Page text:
London Improvisors Orchestra
Emanem / 4201
Chris Burn, Matt Davis, Roland Ramanan, Ian Smith / trumpets, Gail Brand, Alan Tomlison / trombones, Neil Metcalfe / flute, Terry Day / bamboo pipes, Harrison Smith, Alex Ward / clarinets, John Butcher, Tom Chant, Lol Coxhill, Caroline Kraabel, Adrian Northover, Evan Parker / saxophones, Nigel Coombes, Mee, Joe Townsend / violins, Philipp Wachsmann / viola, Nikos Veliotis/ cello, John Edwards, Simon H Fell / double basses, Rhodri Davies / harp, John Bisset / guitar, Steve Beresford / piano, Ansuman Biswas, Steve Noble, Mark Sanders / percussion, Adam Bohman, Kaffe Matthews / electronics
The 31-strong London Improvisers Orchestra (note the lack of apostrophe, like “Finnegans Wake”) started life as Butch Morris’s London Skyscraper, and the group has been playing together, with various personnel changes, for the last few years, looking for ways to make free improv work in a big group.
The pieces are nominally “composed” or conducted by one group-member, although the focus is, as might be expected, on improvisation, notwithstanding the fact that, like its close relative the London Jazz Composers’ Orchestra, one could take theoretical issue with every word of its title. The composers on this two-CD set are Steve Beresford, Kaffe Matthews, Evan Parker, Dave Tucker, Caroline Kraabel, Simon H Fell, Phillip Wachsmann, Rhodri Davies, Chris Burn and Adam Bohman.
There are enormous dangers attached to getting involved with something like this, of course. For a start, large-group improv rarely works, for reasons anyone with any common sense can work out. Secondly, an “all-star” group like this one is bound to be a forest of egos treacherous to navigate, and who needs that kind of hassle? So it’s maybe a pointer towards how important this project must have been — at least to someone — that it continued to run, and has now produced a recording.
It’s a shame it isn’t a better recording, really. Much of this music is murky and ill-defined in a way it’s creators rarely are when in smaller groups. It’s virtually impossible to tell the differences between pieces except by the crude mechanism of the “featured soloist”. One is left thinking of the worst excesses of Third Stream pretentiousness, and shuddering.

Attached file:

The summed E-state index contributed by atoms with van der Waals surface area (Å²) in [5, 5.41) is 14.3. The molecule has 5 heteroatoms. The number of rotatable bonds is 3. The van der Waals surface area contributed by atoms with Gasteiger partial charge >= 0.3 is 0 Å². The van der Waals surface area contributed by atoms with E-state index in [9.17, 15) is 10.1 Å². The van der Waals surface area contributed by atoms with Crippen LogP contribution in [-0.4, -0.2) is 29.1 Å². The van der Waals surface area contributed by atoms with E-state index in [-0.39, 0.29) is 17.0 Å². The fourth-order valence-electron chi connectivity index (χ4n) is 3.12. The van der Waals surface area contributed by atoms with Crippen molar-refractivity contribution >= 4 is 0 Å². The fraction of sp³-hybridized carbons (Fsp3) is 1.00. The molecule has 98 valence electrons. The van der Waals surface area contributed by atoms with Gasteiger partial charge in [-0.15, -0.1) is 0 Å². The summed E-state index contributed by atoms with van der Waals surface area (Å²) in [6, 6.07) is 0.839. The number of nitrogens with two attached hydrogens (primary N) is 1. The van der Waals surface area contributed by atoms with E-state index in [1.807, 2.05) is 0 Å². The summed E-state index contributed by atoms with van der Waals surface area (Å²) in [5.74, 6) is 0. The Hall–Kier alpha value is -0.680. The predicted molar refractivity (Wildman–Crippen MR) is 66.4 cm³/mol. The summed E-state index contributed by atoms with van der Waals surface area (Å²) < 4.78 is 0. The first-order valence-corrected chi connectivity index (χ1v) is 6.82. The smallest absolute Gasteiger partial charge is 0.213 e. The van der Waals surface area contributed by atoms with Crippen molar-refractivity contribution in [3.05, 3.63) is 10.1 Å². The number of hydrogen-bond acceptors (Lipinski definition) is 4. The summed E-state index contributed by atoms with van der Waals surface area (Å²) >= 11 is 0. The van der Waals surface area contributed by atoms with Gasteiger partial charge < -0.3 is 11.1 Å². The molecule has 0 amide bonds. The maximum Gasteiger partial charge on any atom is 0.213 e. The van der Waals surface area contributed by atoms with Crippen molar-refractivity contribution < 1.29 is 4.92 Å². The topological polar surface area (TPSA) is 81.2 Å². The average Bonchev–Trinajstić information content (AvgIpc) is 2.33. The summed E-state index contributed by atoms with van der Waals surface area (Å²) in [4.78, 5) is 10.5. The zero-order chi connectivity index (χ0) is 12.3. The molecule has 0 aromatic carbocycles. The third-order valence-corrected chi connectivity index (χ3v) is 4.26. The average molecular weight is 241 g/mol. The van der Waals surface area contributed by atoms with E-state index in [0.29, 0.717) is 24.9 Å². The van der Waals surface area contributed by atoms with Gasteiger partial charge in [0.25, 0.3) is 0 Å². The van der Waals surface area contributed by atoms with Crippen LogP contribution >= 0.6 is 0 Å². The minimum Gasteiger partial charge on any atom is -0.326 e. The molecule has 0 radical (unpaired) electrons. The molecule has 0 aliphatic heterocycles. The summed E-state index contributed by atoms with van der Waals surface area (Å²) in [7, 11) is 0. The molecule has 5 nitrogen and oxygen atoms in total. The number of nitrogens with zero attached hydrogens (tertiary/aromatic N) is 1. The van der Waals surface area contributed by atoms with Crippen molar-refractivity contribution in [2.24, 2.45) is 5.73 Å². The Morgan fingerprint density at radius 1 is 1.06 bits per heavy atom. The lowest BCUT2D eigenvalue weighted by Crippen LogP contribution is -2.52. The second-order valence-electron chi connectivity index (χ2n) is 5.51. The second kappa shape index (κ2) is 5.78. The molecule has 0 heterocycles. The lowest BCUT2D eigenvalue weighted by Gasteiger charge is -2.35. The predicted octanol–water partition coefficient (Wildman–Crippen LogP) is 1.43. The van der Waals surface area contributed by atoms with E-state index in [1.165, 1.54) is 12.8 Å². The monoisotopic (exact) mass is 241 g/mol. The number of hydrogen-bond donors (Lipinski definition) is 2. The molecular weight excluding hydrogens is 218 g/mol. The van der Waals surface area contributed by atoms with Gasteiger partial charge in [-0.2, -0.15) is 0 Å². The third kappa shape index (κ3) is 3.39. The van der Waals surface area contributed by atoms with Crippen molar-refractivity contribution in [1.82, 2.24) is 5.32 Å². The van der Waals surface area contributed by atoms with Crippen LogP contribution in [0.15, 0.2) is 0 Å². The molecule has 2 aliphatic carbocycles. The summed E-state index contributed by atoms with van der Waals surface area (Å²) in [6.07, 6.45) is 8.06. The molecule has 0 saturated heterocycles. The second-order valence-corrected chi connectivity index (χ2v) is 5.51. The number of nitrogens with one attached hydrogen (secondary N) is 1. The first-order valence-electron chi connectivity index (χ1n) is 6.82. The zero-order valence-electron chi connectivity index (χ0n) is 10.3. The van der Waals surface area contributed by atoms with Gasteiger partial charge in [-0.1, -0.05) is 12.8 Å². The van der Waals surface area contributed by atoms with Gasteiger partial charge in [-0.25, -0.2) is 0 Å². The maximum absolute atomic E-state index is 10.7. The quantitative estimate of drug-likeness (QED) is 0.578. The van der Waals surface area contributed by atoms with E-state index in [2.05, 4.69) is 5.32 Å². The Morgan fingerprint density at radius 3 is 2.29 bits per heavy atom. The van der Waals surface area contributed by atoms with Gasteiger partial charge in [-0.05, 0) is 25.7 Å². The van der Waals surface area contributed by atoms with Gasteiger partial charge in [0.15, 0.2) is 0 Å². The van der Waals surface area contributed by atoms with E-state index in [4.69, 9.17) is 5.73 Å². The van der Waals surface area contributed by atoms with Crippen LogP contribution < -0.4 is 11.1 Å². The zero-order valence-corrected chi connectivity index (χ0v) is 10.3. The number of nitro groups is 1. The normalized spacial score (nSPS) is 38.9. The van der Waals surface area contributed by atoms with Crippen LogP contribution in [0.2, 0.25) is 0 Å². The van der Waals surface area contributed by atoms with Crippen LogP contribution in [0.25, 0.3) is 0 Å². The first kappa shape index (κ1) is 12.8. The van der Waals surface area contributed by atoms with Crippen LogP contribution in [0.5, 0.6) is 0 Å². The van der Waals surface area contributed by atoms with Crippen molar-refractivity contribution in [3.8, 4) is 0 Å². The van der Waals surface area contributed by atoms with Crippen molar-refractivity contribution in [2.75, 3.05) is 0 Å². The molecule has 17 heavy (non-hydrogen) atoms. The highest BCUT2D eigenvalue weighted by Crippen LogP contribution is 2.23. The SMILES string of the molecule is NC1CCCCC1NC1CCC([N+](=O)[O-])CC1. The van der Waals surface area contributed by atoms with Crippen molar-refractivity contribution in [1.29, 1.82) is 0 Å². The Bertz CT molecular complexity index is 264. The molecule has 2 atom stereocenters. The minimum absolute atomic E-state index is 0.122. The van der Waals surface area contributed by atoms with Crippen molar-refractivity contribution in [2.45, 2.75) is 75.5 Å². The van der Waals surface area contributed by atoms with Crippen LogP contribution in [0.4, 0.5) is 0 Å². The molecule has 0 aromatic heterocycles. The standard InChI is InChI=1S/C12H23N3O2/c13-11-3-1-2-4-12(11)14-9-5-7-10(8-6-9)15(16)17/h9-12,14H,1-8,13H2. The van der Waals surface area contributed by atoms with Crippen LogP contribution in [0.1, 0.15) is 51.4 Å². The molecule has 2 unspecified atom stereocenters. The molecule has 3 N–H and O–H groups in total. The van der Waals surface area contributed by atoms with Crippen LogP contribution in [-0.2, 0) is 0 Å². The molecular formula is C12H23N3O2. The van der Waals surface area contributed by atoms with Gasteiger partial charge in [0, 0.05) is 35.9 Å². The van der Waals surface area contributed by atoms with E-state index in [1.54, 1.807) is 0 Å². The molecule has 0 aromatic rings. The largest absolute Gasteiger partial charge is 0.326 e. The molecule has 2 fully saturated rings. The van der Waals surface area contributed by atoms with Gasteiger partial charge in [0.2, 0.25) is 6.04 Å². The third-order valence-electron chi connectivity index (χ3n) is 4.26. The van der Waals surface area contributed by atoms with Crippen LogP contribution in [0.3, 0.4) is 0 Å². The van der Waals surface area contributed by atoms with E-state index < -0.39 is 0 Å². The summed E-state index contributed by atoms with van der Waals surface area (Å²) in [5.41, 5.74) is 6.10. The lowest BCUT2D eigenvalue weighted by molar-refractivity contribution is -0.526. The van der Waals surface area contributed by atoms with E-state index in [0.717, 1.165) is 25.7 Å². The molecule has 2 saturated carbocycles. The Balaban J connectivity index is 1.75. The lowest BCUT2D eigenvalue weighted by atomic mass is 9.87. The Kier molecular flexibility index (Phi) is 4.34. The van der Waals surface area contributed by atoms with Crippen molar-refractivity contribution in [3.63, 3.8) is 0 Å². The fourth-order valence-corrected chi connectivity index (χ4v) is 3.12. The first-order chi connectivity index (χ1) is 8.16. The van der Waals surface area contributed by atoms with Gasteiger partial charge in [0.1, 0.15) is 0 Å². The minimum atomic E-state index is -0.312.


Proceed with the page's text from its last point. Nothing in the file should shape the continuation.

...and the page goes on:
Of course, this kind of work is well worth doing. Finding ways to make improv work in large groups is a challenge we rise to the way some people want to climb mountains or land on Mars. And some of the results are promising: Rhodri Davies’s quiet “Wstrws” is a fine example. His notes make something clear before the track begins: there are no wailing sax sections here, and indeed the piece kicks against the tendency of this and most large groups towards big, muddy noises full of sound and fury but signifying precious little. His choice of the trumpets of Chris Burn and Matt Davis — the latter rather a young lion of the scene, as it where — as lead voices is inspired; both are quiet players, serious players, players who think while they blow and stop when their thoughts run dry. The rest of the group thrive within the discipline which this arrangement throws up.
Why don’t more of the “composers” use tricks like this? Certainly, the noise of the band must be a powerful aphrodisiac, but sadly that great blaring sound is rather muted on CD, revealing the musical shortcomings of many of these tracks. Take Parker’s conduction featuring Kaffe Matthews: the latter plays some cool enough sample-based stuff, but she doesn’t need 30 other people wailing away intermittently; they just get in the way.
Maybe it’s a good thing that big orchestras are expensive and small, intimate gigs aren’t. It’s hard to see how improvised music would ever have got off the ground if the economics of scale had been reversed. Many good people are involved with this project, and good things will surely come of it, or one like it, but these results are mixed in the extreme. Approach with caution. Richard Cochrane